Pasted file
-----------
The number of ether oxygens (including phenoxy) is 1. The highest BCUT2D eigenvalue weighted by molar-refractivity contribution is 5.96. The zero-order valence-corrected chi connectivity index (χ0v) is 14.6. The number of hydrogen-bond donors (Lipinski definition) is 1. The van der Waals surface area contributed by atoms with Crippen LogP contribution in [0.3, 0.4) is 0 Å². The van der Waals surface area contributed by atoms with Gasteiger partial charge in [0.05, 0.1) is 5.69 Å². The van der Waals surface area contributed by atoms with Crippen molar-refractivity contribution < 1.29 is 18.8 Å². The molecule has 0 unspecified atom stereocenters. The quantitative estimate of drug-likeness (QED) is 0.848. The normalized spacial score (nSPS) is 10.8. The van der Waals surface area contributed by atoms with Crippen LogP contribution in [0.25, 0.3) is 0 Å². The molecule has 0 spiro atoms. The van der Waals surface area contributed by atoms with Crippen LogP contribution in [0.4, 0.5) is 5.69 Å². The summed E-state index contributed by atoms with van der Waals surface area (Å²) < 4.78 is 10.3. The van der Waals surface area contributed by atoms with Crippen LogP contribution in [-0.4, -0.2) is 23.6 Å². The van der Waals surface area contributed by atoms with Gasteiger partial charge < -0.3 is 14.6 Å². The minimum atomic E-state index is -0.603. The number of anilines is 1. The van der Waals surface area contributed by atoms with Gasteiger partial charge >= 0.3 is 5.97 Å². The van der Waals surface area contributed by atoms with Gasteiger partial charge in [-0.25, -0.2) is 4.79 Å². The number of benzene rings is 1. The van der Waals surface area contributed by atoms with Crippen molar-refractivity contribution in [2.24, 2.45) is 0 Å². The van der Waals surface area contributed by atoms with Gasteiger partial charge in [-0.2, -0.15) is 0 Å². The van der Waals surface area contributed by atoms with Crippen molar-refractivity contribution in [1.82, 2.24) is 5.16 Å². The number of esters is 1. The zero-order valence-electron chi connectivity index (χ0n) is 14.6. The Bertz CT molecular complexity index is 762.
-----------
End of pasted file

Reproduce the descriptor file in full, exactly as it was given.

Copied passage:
The number of ether oxygens (including phenoxy) is 1. The highest BCUT2D eigenvalue weighted by molar-refractivity contribution is 5.96. The zero-order valence-corrected chi connectivity index (χ0v) is 14.6. The number of hydrogen-bond donors (Lipinski definition) is 1. The van der Waals surface area contributed by atoms with Crippen LogP contribution in [0.3, 0.4) is 0 Å². The van der Waals surface area contributed by atoms with Gasteiger partial charge in [0.05, 0.1) is 5.69 Å². The van der Waals surface area contributed by atoms with Crippen molar-refractivity contribution < 1.29 is 18.8 Å². The molecule has 0 unspecified atom stereocenters. The quantitative estimate of drug-likeness (QED) is 0.848. The normalized spacial score (nSPS) is 10.8. The van der Waals surface area contributed by atoms with Crippen LogP contribution in [0.25, 0.3) is 0 Å². The molecule has 0 spiro atoms. The van der Waals surface area contributed by atoms with Crippen LogP contribution in [0.4, 0.5) is 5.69 Å². The summed E-state index contributed by atoms with van der Waals surface area (Å²) < 4.78 is 10.3. The van der Waals surface area contributed by atoms with Crippen LogP contribution in [-0.4, -0.2) is 23.6 Å². The van der Waals surface area contributed by atoms with Gasteiger partial charge < -0.3 is 14.6 Å². The minimum atomic E-state index is -0.603. The number of anilines is 1. The van der Waals surface area contributed by atoms with Gasteiger partial charge >= 0.3 is 5.97 Å². The van der Waals surface area contributed by atoms with Gasteiger partial charge in [-0.25, -0.2) is 4.79 Å². The number of benzene rings is 1. The van der Waals surface area contributed by atoms with Crippen molar-refractivity contribution in [2.24, 2.45) is 0 Å². The van der Waals surface area contributed by atoms with Gasteiger partial charge in [-0.2, -0.15) is 0 Å². The van der Waals surface area contributed by atoms with Crippen molar-refractivity contribution in [1.82, 2.24) is 5.16 Å². The number of esters is 1. The zero-order valence-electron chi connectivity index (χ0n) is 14.6. The Bertz CT molecular complexity index is 762.